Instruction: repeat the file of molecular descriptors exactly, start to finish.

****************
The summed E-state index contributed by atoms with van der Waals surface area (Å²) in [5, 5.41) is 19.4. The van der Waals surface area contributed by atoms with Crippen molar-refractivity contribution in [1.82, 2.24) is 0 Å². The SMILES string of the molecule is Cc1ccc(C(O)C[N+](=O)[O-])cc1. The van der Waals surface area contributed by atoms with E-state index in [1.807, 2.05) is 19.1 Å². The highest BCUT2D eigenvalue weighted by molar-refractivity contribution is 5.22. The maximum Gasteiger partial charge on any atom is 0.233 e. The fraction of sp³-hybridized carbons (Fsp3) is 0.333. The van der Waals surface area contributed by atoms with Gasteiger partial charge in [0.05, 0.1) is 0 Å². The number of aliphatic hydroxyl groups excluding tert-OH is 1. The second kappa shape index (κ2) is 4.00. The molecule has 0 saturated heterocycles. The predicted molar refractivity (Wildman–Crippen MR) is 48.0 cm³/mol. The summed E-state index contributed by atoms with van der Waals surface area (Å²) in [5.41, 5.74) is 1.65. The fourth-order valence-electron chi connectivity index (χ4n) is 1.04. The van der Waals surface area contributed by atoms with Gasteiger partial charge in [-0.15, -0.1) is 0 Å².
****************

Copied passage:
The summed E-state index contributed by atoms with van der Waals surface area (Å²) in [5, 5.41) is 19.4. The van der Waals surface area contributed by atoms with Crippen molar-refractivity contribution in [1.82, 2.24) is 0 Å². The SMILES string of the molecule is Cc1ccc(C(O)C[N+](=O)[O-])cc1. The van der Waals surface area contributed by atoms with E-state index in [1.807, 2.05) is 19.1 Å². The highest BCUT2D eigenvalue weighted by molar-refractivity contribution is 5.22. The maximum Gasteiger partial charge on any atom is 0.233 e. The fraction of sp³-hybridized carbons (Fsp3) is 0.333. The van der Waals surface area contributed by atoms with Gasteiger partial charge in [0.05, 0.1) is 0 Å². The number of aliphatic hydroxyl groups excluding tert-OH is 1. The second kappa shape index (κ2) is 4.00. The molecule has 0 saturated heterocycles. The predicted molar refractivity (Wildman–Crippen MR) is 48.0 cm³/mol. The summed E-state index contributed by atoms with van der Waals surface area (Å²) in [5.41, 5.74) is 1.65. The fourth-order valence-electron chi connectivity index (χ4n) is 1.04. The van der Waals surface area contributed by atoms with Gasteiger partial charge in [-0.15, -0.1) is 0 Å².